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Focus on Regulation

DoD Issues its Long Awaited Final Rule on Cyber Incident Reporting and Cloud Computing

On Friday, October 21, 2016, the Department of Defense (DoD) issued a final rule implementing changes to its December 2015 interim rule on DoD contractor cyber incident reporting and cloud computing. See our earlier reporting on the 2015 interim rule here. The final rule is effective upon the publication date, October 21, 2016. DoD has also issued a separate final rule for the Defense Industrial Base (DIB) Cybersecurity (CS) Activities program, effective November 3, 2016, that applies the same cyber incident reporting requirements to entities with other, non-procurement DoD agreements (e.g., contracts, grants, cooperative agreements, other transaction agreements, technology investment agreements, and any other type of legal instrument or agreement). See our post on that DIB final rule here.

The final rule includes a number of significant changes in response to public comments received on the interim rule. Although we will be releasing a more detailed analysis shortly, some key highlights of the final rule are:

  • Mirroring the recent Defense Industrial Base Cybersecurity Activities (DIB CS) final rule, the definition of “covered defense information” (CDI) in the Defense Federal Acquisition Regulation Supplement (DFARS) has been revised to include Unclassified Controlled Technical Information (UCTI) and all other types of Controlled Unclassified Information (CUI) on the CUI Registry. See our earlier analysis of the CUI final rule here.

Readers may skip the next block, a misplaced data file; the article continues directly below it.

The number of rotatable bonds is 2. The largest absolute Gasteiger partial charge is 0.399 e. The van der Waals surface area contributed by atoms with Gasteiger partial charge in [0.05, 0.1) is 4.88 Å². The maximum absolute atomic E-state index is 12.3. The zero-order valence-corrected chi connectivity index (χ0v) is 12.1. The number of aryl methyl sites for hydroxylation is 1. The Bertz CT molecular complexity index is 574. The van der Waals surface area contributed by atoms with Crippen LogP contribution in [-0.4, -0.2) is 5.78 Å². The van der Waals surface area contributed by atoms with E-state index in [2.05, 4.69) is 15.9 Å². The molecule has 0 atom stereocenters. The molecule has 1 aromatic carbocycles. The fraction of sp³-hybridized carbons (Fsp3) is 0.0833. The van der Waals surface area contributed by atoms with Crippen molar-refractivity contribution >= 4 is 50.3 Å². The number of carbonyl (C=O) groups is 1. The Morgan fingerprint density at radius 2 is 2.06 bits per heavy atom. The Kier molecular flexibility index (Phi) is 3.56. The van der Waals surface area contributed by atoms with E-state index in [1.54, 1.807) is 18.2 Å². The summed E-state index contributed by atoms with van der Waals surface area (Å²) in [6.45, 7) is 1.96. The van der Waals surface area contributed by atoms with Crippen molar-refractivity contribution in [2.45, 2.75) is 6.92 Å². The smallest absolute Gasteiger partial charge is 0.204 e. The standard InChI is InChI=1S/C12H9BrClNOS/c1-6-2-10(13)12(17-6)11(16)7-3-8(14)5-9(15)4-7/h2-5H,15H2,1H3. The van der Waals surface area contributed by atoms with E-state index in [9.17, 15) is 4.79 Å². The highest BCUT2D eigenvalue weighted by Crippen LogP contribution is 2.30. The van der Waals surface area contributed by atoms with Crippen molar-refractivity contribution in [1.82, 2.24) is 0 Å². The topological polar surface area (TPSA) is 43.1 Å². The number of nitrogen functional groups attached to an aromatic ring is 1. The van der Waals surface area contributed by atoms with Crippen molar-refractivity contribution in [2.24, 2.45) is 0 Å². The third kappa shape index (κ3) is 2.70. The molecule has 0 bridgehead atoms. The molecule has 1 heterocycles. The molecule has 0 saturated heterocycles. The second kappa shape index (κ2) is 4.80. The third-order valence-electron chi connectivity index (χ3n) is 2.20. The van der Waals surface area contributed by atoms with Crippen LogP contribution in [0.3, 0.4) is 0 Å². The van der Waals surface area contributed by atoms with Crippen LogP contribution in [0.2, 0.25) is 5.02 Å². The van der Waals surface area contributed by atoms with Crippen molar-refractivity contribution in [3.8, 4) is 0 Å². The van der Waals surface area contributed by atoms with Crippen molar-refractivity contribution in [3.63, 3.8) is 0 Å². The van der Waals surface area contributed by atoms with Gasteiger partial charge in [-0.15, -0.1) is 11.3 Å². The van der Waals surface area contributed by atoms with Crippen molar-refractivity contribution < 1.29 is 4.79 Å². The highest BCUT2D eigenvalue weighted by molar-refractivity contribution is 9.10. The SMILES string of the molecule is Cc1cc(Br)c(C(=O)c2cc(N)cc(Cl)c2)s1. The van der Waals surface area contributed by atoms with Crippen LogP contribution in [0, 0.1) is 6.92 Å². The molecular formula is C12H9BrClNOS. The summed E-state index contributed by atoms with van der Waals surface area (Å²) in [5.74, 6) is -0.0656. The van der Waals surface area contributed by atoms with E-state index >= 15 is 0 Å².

• In response to public comments, DoD has amended the rule to exclude solicitations and contracts for the acquisition of Commercial-off-the-shelf (COTS) items.
  • The final rule also amends DFARS clause 252.204–7000, Disclosure of Information, to clarify that fundamental research is exempt from the coverage of the rule (i.e., fundamental research, by definition, does not involve any CDI).
  • The rule has been amended to clarify that when a DoD contractor is not itself providing cloud computing services in the performance of the contract, but intends to use an external cloud service provider (CSP) to store, process, or transmit any CDI for the contract, then that external CSP must meet security requirements “equivalent to” those established by the government for the FedRAMP Moderate baseline at the time of award.

For additional information about this topic, please contact the authors of this posting or the Hogan Lovells attorney with whom you work.